- Drinking water assists in the maintenance of the balance of body fluids. Your body is composed of about 60% water. The functions of these bodily fluids include digestion, absorption, circulation, creation of saliva, transportation of nutrients, and maintenance of body temperature.
- Water assists in the control of caloric intake. For years those who diet drank heavy amounts of water. Water intake in place of higher caloric beverages can certainly help you. Foods with high water content tend to help you feel full. Water-rich foods include fruits, vegetables, broth-based soups, oatmeal, and beans.
- Water will energize muscles, Cells that do not maintain their balance of fluids and electrolytes shrivel, which can result in muscle fatigue. “When muscle cells don’t have adequate fluids, they don’t work as well and performance can suffer which is why you should always drink plenty of water on the golf course.
- Drinking fluids is important when exercising. Follow the American College of Sports Medicine guidelines for fluid intake before and during physical activity. These guidelines recommend that people drink about 17 ounces of fluid about two hours before exercise. During exercise, they recommend that people start drinking fluids early, and drink them at regular intervals to replace fluids lost by sweating.
- The amount of water in your body helps to maintain healthy looking skin. Your skin contains plenty of water, and functions as a protective barrier to prevent excess fluid loss.
- Body fluids transport waste products in and out of cells. The main toxin in the body is blood urea nitrogen, a water-soluble waste that is able to pass through the kidneys to be excreted in the urine. The kidneys ability to cleanse your body of toxins will continue as long as your intake of fluids is sufficient. With the proper intake of water your urine will be light in color and free of odor. People who drink to little water are thought to be at a higher risk for kidney stones.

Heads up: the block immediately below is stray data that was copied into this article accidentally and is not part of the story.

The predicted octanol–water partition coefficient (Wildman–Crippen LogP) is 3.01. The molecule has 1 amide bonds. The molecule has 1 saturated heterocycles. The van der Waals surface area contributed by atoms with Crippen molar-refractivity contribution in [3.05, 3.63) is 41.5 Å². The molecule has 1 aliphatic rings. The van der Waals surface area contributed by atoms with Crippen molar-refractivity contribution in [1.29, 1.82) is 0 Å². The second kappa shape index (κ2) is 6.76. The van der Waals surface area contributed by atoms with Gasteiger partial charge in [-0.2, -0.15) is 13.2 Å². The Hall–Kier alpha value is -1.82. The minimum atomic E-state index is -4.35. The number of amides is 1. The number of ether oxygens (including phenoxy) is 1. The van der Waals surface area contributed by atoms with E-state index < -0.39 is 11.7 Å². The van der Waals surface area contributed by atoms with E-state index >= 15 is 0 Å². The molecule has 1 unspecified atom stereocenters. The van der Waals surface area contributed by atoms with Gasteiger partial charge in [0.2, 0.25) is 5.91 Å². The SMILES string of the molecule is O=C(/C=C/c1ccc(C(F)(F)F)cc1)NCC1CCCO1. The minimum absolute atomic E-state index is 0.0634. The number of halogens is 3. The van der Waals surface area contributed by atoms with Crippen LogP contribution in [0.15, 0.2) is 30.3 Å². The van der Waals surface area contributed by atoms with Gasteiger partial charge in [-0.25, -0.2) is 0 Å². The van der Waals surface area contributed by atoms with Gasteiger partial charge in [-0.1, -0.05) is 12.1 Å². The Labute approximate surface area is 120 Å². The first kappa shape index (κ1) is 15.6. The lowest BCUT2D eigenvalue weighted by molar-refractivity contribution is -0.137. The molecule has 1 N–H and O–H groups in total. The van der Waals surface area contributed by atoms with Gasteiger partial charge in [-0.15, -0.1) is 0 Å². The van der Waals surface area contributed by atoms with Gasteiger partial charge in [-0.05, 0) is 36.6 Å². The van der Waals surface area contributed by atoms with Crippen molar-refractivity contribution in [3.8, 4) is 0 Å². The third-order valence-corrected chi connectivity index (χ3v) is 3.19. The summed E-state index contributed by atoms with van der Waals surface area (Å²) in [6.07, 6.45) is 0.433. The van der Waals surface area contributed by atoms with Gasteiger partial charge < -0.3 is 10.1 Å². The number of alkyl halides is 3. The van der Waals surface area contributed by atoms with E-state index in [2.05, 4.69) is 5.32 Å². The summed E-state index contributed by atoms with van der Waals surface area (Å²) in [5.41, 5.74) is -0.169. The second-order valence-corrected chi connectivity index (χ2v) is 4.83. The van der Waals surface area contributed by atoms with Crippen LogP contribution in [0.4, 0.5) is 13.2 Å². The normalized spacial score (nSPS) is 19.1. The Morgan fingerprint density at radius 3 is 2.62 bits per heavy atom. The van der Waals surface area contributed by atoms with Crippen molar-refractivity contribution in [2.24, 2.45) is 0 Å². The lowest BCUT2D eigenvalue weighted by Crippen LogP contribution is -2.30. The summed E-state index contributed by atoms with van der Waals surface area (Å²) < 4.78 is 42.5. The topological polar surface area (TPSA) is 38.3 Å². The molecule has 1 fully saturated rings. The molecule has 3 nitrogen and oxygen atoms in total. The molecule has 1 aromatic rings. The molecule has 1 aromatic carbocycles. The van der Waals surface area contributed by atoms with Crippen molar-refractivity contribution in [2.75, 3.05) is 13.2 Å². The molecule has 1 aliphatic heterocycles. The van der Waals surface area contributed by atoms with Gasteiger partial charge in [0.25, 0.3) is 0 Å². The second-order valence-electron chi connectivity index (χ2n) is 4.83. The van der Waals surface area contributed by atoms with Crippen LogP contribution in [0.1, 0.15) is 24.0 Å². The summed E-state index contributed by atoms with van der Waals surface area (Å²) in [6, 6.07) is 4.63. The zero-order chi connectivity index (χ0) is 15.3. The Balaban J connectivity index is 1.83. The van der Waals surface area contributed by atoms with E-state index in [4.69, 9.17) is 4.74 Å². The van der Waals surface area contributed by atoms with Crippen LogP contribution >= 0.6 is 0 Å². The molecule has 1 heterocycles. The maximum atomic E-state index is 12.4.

- Eating more fruit and vegetables is another wonderful source of water and fluid intake. Water is your body’s principal chemical component and makes up about 60 percent of your body weight. Every system in your body depends on water. For example, water flushes toxins out of vital organs, carries nutrients to your cells, and provides a moist environment for ear, nose and throat tissues.
- Lack of water can lead to dehydration, a condition that occurs when you don’t have enough water in your body to carry out normal functions. Even mild dehydration can drain your energy and make you tired.
- Cartilage in the joint consists of 65 – 80% water. This vital fluid in tendons, ligaments, and muscles serve very important functions in cushioning and lubricating joints and tissues, and staying elastic.
These are the reasons that I asked you to only obligate yourself for one month. I know that you will feel so good after only a month that you will want to do this for the remainder of the year and in years to come. I am doing this and will be happy to report my results in February to you. Feel free to share your comments as well.